Island Records/Atlantic Records 1974
This is a really strange offering in the KC canon – much of it was recorded live or derived from live recordings made on the Larks’ Tongues In Aspic tour, and some aspects feel too fast. This is especially true of some of the vocals on side 1. It’s not as though everything is too fast, just that speed sometimes overtakes dynamics.
Richard Palmer-James is back for another go in the writer’s seat. As with LTIA, there’s no overarching theme that ropes the lyrics together. (An argument can be made that the only other Crimson album that has some kind of thematic bonding is 1982’s Beat.) The album is divided equally between four instrumentals and four tracks with words, though side 2 only has two long instrumentals, so the division is not quite equal.
The Great Deceiver starts the album off with a bang, though it’s opening line (‘Health food faggot with a bartered bride’) rubs this listener the wrong way. It’s not common to hear something so derogatory in KC lyrics, though it’s not out of place in a song about the Devil. (ETA: The Elephant Talk FAQ notes that Palmer-James had in mind a meatball, not a derogatory gay reference.) There’s a nice slow bit in the middle of this track that helps it work as not just a rush from point A to point Z. The opening of Lament helps slow the proceedings down a bit. Lyrically it’s odd to hear a first-person, rather mundane song about being in a rock band from Crimson (though one could argue, Easy Money is also about being in a rock band, but from a different perspective). It has some of those nice changes that we’ve come to expect from KC and dives from the languorous opening into something more in keeping with the subject matter.
Next up is a strange little improv called We’ll Let You Know. As he did in Lament as well, Bill Bruford steps a bit into the odd percussive territory that Jamie Muir held on LTIA. It features a really nice interplay with Fripp and Wetton. I’m not sure Cross participates, though he might be on keyboards here. I’m pretty sure it was edited from a longer improv and messed with in the studio – it makes the piece a little less interesting as a base, I’m guessing, to build into a live staple.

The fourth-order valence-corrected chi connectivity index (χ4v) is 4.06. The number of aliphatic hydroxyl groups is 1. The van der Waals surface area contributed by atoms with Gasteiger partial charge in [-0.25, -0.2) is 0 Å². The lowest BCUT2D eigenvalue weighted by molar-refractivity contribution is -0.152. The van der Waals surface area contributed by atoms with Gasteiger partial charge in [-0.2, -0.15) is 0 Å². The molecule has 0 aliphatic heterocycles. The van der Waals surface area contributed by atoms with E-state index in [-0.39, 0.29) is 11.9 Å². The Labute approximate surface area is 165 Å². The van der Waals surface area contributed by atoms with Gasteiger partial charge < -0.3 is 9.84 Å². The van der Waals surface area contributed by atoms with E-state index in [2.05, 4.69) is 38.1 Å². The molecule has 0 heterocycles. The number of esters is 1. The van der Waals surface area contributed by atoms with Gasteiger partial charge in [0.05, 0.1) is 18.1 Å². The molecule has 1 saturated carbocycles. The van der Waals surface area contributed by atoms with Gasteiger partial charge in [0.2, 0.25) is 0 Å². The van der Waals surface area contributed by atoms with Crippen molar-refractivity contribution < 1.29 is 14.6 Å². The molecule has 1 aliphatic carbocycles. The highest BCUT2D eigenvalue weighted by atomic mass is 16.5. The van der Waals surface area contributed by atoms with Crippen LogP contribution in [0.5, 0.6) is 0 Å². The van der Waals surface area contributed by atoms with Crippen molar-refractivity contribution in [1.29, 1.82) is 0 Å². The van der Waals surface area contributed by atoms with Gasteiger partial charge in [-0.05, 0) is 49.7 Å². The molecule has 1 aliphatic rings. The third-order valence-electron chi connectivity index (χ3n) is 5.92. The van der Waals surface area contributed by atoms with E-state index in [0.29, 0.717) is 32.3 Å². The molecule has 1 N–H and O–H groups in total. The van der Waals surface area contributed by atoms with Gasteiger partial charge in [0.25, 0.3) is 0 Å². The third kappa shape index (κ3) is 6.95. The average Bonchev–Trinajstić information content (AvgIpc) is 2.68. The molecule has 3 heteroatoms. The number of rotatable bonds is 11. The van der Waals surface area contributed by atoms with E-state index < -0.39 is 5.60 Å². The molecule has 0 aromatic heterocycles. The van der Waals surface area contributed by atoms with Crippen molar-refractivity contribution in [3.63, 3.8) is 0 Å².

The Night Watch (along with side 2’s tour de force Fracture), is one of my favourite songs on the album. The combination of instrumentation, subject matter, and setting is beautifully executed. The verses, telling the story of Rembrandt’s painting of the same name, fit as if joints in a picture frame. It was recorded at the Concertgebouw in Amsterdam, which is about half a mile from the Rijksmuseum where the painting is housed. The painting takes up a large dedicated wall – visitors make their way past hundreds of other pieces to find and then stare at it – if they can get close enough. Unlike the Mona Lisa, which plays a similar role at the Louvre, has one subject, and is about the size of a piece of notebook paper, The Night Watch is about twelve feet by fourteen and features almost two dozen characters and might be the museum’s star attraction.
The song is lyrically straightforward in its telling of the lives of Dutch burgers in the age after the Spanish occupation. There’s a line about the painting being dark (The city fathers frozen there/On the canvas dark with age). It had been displayed over its owners fireplace for several decades and in the 80s or 90s underwent repair and is much brighter now. (I am exceedingly lucky to have very good seats for the Crims’ return to this venue in July and I have hopes that they’ll add this to the set list. When they last played the Netherlands, they came to Utrecht which is very nice, but nearly so close to the subject of one of their songs.)
Trio, another instrumental, famously credits all four band members. Bruford’s credit, if I recall rightly, is ‘Admirable restraint’ as he never identified a place to come in so sat still with drumsticks in hand. Cross’ plaintive violin plays with (or against) Fripp’s Mellotron and guitar weaving in and out, bringing them together and then floating away. Wetton seems to join about three minutes in, gently, before Bruford’s bass drum and cymbals bring us into The Mincer. This one is a menacing vocal track that closes side 1 with effects-laden guitar work that seems to have some of the free jazz influence of earlier albums. The lyrics are oblique at best, but hint at the same feeling as Peter Gabriel’s Intruder who knew ‘something about windows and doors’. With lines like ‘Fingers reaching / linger shrieking…You’re all done baby / breathing, the menace behind the song builds, but the vocal style doesn’t really match.